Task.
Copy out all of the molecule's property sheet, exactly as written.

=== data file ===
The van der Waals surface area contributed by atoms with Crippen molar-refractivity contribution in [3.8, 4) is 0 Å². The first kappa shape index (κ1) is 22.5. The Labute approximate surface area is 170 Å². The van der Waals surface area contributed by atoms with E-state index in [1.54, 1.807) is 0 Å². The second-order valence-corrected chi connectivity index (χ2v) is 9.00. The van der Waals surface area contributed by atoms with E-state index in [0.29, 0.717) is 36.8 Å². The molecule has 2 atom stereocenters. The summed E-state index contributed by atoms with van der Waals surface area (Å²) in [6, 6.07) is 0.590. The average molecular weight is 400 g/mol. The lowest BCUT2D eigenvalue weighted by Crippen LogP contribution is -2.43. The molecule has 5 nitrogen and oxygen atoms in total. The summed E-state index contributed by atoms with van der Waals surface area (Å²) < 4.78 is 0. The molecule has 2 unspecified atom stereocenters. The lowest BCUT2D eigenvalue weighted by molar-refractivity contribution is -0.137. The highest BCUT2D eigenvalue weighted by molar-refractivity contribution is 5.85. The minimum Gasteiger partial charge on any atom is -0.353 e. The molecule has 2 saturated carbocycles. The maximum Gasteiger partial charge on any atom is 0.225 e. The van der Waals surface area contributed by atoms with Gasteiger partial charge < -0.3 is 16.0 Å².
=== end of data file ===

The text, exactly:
The van der Waals surface area contributed by atoms with Crippen molar-refractivity contribution in [3.8, 4) is 0 Å². The first kappa shape index (κ1) is 22.5. The Labute approximate surface area is 170 Å². The van der Waals surface area contributed by atoms with E-state index in [1.54, 1.807) is 0 Å². The second-order valence-corrected chi connectivity index (χ2v) is 9.00. The van der Waals surface area contributed by atoms with E-state index in [0.29, 0.717) is 36.8 Å². The molecule has 2 atom stereocenters. The summed E-state index contributed by atoms with van der Waals surface area (Å²) in [6, 6.07) is 0.590. The average molecular weight is 400 g/mol. The lowest BCUT2D eigenvalue weighted by Crippen LogP contribution is -2.43. The molecule has 5 nitrogen and oxygen atoms in total. The summed E-state index contributed by atoms with van der Waals surface area (Å²) < 4.78 is 0. The molecule has 2 unspecified atom stereocenters. The lowest BCUT2D eigenvalue weighted by molar-refractivity contribution is -0.137. The highest BCUT2D eigenvalue weighted by molar-refractivity contribution is 5.85. The minimum Gasteiger partial charge on any atom is -0.353 e. The molecule has 2 saturated carbocycles. The maximum Gasteiger partial charge on any atom is 0.225 e. The van der Waals surface area contributed by atoms with Gasteiger partial charge < -0.3 is 16.0 Å².